24-hour party people


Two messages before you get dug into the season. Enjoy yourself, but beware. Emma Lunn tells you why

The season of goodwill can have a strange effect on people. It's that special time of year when uptight secretaries grope their bosses on the fire escape and mature professionals take to the tabletops and gyrate, heedless of the morrow. And there's always someone who photocopies their bottom. Claims of sexual harassment and unfair dismissal resulting from the office Christmas party are on the increase and workers and employers alike need to take appropriate steps to make sure everyone still has a job to go to the morning after.

A survey by recruitment agency Pertemps found that one in 50 women who got drunk at their Christmas party the previous year lost their jobs as a result. Countless others have suffered untold embarrassment as a result of over-indulging at the free bar or trying to impress colleagues with complicated dance moves.

Management consultant Kate Cooper was nervous about attending her office Christmas party when she was new to the company. "I decided the best way to cope with my nerves was to have a few drinks," she recalls. "Unfortunately I got really drunk and was the first to take to the dance floor, where my flailing arms knocked a drink out of my manager's hand and it went all over him. Minutes later I was being sick in the toilets and it was only 8.30pm. I spent most of the next day hiding in embarrassment."

Director of reed.co.uk Dan Ferrandino advises against employees showing their wilder side at the office Christmas bash and recommends that people try to view such get-togethers as good networking opportunities instead. "Have a good time but save the high jinks for your friends," he says. "After all, any work party is an extension of the office and you will have to face all your colleagues again and again afterwards."

A survey by drinks company Diageo found that 7.3 million Britons are likely to experience a "career-crashing" moment at this year's Christmas party By anyone's standards, that adds up to a serious amount of office humiliation. "Perhaps the most important thing to remember is that drinking too much alcohol can lead you to say things that you later regret," says Kate Blakeley, Diageo's head of social responsibility. "And there are few occasions when this can potentially be more damaging than when you are surrounded by bosses and colleagues."

The key to surviving Christmas celebrations seems to be not saying or doing anything that would be out of place in the office. This includes confessions of undying devotion, gossiping about workmates and criticising management styles. An increase in sexual harassment claims means that everyone is well advised to keep their hands to themselves. "If you do go slightly over the top and realise the next day that you have offended someone, make sure you go and apologise to the person concerned," Ferrandino. "Try and ensure that your hangover is under control first though, as there are plenty of examples of people who have put their foot in it the morning after because the alcohol is still in their system."

It is not just employees that can say the wrong thing in a drunken moment. Manchester law firm Glaisyers has advised employers to be careful what they say after a recent tribunal case in which an employee claimed for constructive dismissal because the pay rise he was offered at the end of his company's annual dinner-dance did not materialise. Although the employee lost the case on the grounds that the conversation between the claimant and his manager at the party did not amount to an enforceable promise to increase pay, Glaisyers solicitor Russell Brown says that bosses still need to engage their brains before opening their mouths.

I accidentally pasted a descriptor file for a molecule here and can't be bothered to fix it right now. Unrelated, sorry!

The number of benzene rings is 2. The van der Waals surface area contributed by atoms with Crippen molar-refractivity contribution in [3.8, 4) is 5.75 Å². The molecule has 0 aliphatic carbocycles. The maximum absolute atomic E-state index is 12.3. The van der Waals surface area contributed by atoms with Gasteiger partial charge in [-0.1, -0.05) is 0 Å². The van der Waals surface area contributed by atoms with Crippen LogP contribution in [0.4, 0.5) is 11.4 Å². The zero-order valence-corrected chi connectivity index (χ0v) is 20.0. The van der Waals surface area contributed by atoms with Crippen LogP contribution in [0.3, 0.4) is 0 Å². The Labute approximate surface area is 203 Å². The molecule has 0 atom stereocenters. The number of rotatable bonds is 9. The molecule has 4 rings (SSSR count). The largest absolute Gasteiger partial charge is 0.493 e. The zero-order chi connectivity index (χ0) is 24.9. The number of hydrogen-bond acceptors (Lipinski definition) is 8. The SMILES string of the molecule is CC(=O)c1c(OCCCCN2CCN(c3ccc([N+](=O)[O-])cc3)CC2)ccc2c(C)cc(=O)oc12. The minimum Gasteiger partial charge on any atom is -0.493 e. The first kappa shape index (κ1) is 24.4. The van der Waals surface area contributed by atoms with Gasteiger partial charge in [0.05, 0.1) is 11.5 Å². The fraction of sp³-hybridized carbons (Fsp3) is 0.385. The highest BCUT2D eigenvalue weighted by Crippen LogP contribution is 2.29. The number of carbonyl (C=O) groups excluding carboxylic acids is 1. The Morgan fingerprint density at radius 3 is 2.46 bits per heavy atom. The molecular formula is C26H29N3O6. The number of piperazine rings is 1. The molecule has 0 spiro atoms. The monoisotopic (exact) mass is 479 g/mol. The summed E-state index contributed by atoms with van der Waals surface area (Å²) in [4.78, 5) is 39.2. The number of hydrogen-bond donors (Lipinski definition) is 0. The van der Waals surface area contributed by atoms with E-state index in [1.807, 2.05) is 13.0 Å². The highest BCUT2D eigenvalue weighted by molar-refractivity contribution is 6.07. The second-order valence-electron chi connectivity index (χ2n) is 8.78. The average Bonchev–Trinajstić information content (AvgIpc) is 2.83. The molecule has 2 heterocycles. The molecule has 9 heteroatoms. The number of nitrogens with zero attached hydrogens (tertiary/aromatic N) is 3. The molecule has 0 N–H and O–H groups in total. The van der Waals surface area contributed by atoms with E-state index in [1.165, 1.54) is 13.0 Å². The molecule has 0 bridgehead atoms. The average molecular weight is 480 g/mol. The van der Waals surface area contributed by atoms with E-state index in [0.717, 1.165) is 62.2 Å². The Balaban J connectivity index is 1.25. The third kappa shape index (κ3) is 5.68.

"The office Christmas party is a potential banana skin for company bosses and have in recent years been the source of a large number of sexual discrimination claims," he says. This is yet another danger that bosses need to be aware of and though the employer's case for constructive dismissal was rejected here, employers should not only be on their best behaviour, but on their guard."

However, sexual discrimination claims notwithstanding, it seems the office Christmas party is still a prime time for romance with colleagues. A survey by Mates condom makers found that 64% of Brits have pulled at the office do, with 8% having to leave their jobs as a result of ill-advised festive fumbles. Mates' findings are backed up by re search by soft drink manufacturer Energy69, which found that 86% of workers had been propositioned by a colleague at the Christmas party. The survey also found that although 90% of people got drunk at the party, only 21% were reprimanded for their behaviour.

However, one of the most perilous consequences of overindulgence in alcohol is violence. "In one case I know of," says an employment partner at a national law firm, "a worker arrived at his Christmas party already drunk, took drugs in the toilet, removed his clothes on the dance floor, brought down a chandelier by swinging his belt around his head, and then punched his managing director unconscious. Needless to say, his claim for unfair dismissal was unsuccessful - but many employees may be unaware that they can also face serious disciplinary action and even dismissal if their behaviour tarnishes the company's name or reputation, even if the conduct takes place outside the workplace."

So, this Christmas it pays to keep your hands under control, drinks to a minimum and opinions to yourself. Happy partying.

The Guardian

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